Years ago, Caroline Harvey could be found in her stroller going to her older brother, Nolan’s, hockey practices. Her dad made sure to wheel the stroller around so that Harvey had a view of the ice. By 3 years old, she was in skating lessons before starting with hockey the next year.
“I just remember saying ‘I want to play,’” Harvey said. “I kept pushing for it.”
It was that self-drive and love of the game which has already pushed Harvey into a successful hockey career. This spring, she won the NCAA national championship with the University of Wisconsin as a freshman and then gold at the 2023 IIHF Women’s World Championship. Those titles helped Harvey win this year’s Bob Allen Women’s Player of the Year Award.
This award recognizes the accomplishments of one outstanding American-born women’s hockey player. The late Bob Allen, whom the award is named after, was a major supporter of women’s hockey throughout his career.
Past winners include fellow Wisconsin Badgers Hilary Knight (2014, 2022), Abby Roque (2020), Brianna Decker (2015) and Meghan Duggan (2011).
Duggan was Harvey’s role model growing up.
Harvey said she “was just in shock” when she received the phone call that she was this year’s recipient of the Bob Allen award.
“I honestly wasn’t sure she had the right person,” Harvey said. “Being compared to ones who have come before me, like Decker, Knight, Aerin Frankel. I have no words. I mean, those are some remarkable players.”
Harvey, a 2022 Olympic silver medalist, scored 13 goals and 39 points in 42 games during her freshman campaign with Wisconsin (29-10-3). Those numbers helped Harvey become the second Wisconsin freshman to earn All-America honors. She was one of four current Badgers to help lead Team USA to gold at the World Championship too, leading the tournament in points (14 in seven games with four goals and 10 assists).
Harvey is one of three defensemen to win the Bob Allen award, with Angela Ruggiero winning in 2003 and 2004, and Caitlin Cahow in 2008. Harvey remembers how good Ruggerio, a four-time Olympic medalist, was on the ice.
“I remember she wrote me a good-luck thing before the Olympics, which was pretty special to me,” Harvey said. “I still have the little box she wrote me a note in.
“It’s pretty cool to learn that and to be compared to her.”
Dynamic is a good word to describe Harvey’s game, she said. She enjoys getting up in the rush to be involved and contribute offensively. She always looks for the right pass but takes a shot on net if there’s a clear lane.
“I always want to be a fourth attacker,” Harvey said.
Harvey and her Wisconsin teammates were the underdogs headed down the stretch of the 2022-23 season, unseeded headed into the Frozen Four. The Badgers found themselves in a back-and-forth border battle with the University of Minnesota in the national semifinals. Harvey remembers the nerves up and down the bench and in the locker room throughout that game and into the overtime period. But her mind was also positive.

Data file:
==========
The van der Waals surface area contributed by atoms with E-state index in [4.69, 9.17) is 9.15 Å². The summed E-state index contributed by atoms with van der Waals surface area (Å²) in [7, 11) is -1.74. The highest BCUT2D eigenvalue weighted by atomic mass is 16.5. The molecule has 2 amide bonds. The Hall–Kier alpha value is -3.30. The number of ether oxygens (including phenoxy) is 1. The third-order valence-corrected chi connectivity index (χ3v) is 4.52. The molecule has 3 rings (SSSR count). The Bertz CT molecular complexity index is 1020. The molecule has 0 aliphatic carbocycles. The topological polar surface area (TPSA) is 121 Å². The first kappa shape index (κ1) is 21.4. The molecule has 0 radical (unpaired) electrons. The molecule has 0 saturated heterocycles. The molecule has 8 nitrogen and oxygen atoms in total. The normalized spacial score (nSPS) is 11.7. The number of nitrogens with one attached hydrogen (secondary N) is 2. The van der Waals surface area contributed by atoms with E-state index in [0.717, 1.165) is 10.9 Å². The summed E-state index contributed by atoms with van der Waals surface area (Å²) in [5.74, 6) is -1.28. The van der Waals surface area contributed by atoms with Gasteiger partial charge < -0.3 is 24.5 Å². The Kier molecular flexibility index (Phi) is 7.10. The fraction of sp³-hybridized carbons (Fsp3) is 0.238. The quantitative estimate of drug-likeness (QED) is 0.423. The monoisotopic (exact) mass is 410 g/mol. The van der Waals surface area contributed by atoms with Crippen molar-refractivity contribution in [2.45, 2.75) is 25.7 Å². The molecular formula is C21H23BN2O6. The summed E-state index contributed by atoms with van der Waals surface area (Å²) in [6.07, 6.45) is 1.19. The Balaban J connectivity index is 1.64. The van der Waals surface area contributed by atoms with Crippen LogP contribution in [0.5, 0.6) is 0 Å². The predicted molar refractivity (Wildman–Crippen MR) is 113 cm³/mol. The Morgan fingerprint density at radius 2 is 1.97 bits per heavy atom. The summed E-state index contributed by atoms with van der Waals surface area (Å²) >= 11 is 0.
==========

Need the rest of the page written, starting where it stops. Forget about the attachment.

“The whole time, I was fully confident our group was going to win,” Harvey said. “I mean, I just felt like it was our game.”
With the minutes ticking down in overtime, Harvey and her teammates were tired yet trying to give it all they had left in their tanks. As play developed in the offensive zone, Jesse Compher made a heads-up play with the puck along the wall and passed it toward the middle to a waiting Harvey. She didn’t miss her shot with 3:13 remaining in overtime.
“I just picked my corner,” Harvey said. “It was so exciting. I was just glad our team got to move on and got to go to that final game.”
The Badgers followed up that 3-2 OT win with a solid defensive effort and a 1-0 upset victory over top-seeded Ohio State to win a record seventh national championship for Wisconsin women’s hockey.
The moment was “electric,” but “everyone was just kind of in shock still, too,” Harvey said.
Harvey said that OT winner ranks at No. 1 in terms of goals she has scored. Another moment that’s in the same conversation is a goal from Team USA’s 6-3 gold-medal victory over Canada at worlds. Harvey tied the game 3-3 early in the third period, although she gives credit to her teammate Alex Carpenter for tipping the shot. Regardless of whether Harvey’s official goal was an assist in her mind, it was another standout play for her.
“Those moments, I definitely blacked out,” Harvey said. “Obviously, I celebrated very hard. It was very exciting both times.”
This past season of gaining college hockey experience was huge in terms of building up Harvey’s confidence, and she credited her coaches and teammates for that. If there was a big moment in a game, or her team needed an equalizing goal, Harvey said her team trusted her to be out there.
“Having that confidence from those coaches, coming from the college level, I think it just rolled over into world championships, especially coming right off the national championship,” Harvey said.